Advertisement
If you have a new account but are having problems posting or verifying your account, please email us on [email protected] for help. Thanks :)
Hello All, This is just a friendly reminder to read the Forum Charter where you wish to post before posting in it. :)

Don't buy in a new estate

1235789

Comments

  • Moderators, Business & Finance Moderators, Motoring & Transport Moderators, Society & Culture Moderators Posts: 62,184 Mod ✭✭✭✭ L1011


    Once over the Part V requirement, they aren't selling them at cost.

    Some estates may end up carrying the Part V for another project of the same developer (with consent of the local authority) and in those cases they'll be cost



  • Registered Users Posts: 13,913 ✭✭✭✭ Cuddlesworth


    And that's usually what happens. But every once in a while they end up housing somebody who just doesn't care about anything or anyone, who is usually well known in the area. And things go downhill quick, so fast it surprises some people who have never lived in the scope of somebody like that before. And the absolute worst case scenario, is the place gets so bad that only others of that ilk end up moving into the street/estate. They don't fear anything in the system, it doesn't matter to them if they end up in jail/court. In fairness to the councils, they are aware of this and do try to not let it happen but it can and does.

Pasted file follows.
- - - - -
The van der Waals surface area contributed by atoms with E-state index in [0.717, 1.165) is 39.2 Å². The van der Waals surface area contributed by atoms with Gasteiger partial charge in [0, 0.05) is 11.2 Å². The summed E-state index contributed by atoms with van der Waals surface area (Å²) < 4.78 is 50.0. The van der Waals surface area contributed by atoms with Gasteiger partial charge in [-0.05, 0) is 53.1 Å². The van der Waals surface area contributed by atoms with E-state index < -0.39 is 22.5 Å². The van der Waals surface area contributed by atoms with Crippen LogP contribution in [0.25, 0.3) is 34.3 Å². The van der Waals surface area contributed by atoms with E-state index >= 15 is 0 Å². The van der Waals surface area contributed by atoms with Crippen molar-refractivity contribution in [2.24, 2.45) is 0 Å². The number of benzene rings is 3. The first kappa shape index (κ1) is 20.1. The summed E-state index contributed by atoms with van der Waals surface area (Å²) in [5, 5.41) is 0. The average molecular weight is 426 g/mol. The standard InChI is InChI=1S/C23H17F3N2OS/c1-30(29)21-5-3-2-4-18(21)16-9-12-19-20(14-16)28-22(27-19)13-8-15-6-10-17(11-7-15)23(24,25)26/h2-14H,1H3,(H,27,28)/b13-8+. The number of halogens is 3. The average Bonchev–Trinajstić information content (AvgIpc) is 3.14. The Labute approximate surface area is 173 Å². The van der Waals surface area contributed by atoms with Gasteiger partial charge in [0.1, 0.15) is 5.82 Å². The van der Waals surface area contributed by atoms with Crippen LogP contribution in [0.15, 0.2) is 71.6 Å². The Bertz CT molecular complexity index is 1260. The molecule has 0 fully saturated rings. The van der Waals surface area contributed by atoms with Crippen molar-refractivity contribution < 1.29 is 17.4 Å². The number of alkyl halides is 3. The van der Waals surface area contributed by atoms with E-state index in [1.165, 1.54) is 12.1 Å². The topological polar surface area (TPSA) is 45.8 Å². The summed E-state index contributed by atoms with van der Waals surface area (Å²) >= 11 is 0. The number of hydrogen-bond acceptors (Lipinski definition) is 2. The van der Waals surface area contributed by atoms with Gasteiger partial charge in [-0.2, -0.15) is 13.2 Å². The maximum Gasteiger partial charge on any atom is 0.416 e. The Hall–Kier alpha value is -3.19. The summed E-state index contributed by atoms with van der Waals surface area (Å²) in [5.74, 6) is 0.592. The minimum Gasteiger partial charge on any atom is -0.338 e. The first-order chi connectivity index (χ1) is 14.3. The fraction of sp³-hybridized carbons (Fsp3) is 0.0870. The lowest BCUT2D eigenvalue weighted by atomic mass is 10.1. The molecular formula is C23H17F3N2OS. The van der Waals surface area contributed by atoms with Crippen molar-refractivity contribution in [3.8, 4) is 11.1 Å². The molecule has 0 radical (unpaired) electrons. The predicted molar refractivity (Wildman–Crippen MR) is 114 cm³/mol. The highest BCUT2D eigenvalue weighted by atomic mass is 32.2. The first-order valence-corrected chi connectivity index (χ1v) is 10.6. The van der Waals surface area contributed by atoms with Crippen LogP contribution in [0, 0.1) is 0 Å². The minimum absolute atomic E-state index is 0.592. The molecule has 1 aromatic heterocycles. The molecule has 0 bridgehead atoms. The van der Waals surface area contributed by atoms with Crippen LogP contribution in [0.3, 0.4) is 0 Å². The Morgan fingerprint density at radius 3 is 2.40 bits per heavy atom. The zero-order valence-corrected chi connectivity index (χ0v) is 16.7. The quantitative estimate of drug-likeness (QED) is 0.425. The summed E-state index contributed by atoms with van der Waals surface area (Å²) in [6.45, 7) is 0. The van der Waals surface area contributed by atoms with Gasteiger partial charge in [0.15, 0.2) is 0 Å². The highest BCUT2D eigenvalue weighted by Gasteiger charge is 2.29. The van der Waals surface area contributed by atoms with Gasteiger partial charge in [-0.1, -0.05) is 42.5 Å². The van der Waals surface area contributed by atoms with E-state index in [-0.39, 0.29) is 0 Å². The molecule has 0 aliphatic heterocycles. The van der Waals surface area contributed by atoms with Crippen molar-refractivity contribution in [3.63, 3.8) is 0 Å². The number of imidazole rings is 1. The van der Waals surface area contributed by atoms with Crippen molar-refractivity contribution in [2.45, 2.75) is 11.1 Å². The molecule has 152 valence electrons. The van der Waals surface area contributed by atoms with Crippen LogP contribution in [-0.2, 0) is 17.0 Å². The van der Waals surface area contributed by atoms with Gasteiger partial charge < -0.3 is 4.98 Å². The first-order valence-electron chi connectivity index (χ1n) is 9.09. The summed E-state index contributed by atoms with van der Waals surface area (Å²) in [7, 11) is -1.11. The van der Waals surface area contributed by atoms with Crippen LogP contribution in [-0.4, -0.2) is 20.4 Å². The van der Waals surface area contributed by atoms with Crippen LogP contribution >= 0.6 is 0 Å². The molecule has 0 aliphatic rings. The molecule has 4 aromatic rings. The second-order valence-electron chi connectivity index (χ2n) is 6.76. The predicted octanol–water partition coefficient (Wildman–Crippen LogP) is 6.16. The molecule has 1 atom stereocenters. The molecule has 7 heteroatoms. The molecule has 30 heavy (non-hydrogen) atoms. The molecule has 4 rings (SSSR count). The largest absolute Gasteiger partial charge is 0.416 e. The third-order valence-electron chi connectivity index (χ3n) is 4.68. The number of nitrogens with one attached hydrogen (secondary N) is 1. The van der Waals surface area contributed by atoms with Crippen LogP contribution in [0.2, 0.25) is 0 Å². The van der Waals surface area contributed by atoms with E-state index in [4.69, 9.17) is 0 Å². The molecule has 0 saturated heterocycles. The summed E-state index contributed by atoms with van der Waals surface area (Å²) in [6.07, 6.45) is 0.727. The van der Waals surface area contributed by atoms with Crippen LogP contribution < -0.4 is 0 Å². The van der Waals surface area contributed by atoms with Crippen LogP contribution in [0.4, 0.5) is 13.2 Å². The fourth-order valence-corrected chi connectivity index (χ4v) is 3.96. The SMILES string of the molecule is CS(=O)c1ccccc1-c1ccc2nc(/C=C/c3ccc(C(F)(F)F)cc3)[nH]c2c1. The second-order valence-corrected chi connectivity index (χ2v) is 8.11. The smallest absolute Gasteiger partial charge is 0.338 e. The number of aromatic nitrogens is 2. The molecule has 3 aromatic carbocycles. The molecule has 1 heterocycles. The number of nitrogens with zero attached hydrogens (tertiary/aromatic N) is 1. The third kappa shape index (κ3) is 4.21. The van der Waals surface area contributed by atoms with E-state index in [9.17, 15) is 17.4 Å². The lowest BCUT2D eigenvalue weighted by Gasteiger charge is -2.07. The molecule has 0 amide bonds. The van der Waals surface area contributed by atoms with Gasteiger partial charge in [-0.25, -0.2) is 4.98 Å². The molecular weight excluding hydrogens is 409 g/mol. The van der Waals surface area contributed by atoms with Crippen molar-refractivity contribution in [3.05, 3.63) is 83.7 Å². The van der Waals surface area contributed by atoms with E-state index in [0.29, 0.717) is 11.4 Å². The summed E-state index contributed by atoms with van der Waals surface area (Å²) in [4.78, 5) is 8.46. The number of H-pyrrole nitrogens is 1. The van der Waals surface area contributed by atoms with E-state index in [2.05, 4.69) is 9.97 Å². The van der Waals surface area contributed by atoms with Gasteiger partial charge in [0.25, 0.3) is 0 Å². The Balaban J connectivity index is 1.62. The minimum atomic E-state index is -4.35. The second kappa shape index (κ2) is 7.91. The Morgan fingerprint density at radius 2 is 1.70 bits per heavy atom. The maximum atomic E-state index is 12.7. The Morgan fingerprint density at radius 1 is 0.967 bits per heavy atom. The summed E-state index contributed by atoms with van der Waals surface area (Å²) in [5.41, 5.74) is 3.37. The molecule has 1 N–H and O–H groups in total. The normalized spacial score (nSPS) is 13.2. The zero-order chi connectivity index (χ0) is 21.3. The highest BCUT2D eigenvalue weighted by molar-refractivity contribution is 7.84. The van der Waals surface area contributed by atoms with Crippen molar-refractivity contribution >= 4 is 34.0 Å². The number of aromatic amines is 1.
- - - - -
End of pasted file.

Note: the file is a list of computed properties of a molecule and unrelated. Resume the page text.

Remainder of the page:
In a first hand account, my mother in laws apartment complex has seen a number of landlords and private owners sell up in the last 2 years as a single social housing unit has made life unbearable in a block of 12 apartments. To the point where half of them are currently empty and will probably remain that way until eviction. And the kicker, this is the second tenant in which they are pressuring for eviction, the first was evicted after 3 years of terrorising people there.



  • Registered Users Posts: 5,368 ✭✭✭ JimmyVik


    I was in Ikea yesterday.

    Had something to eat looking out the window accross the road.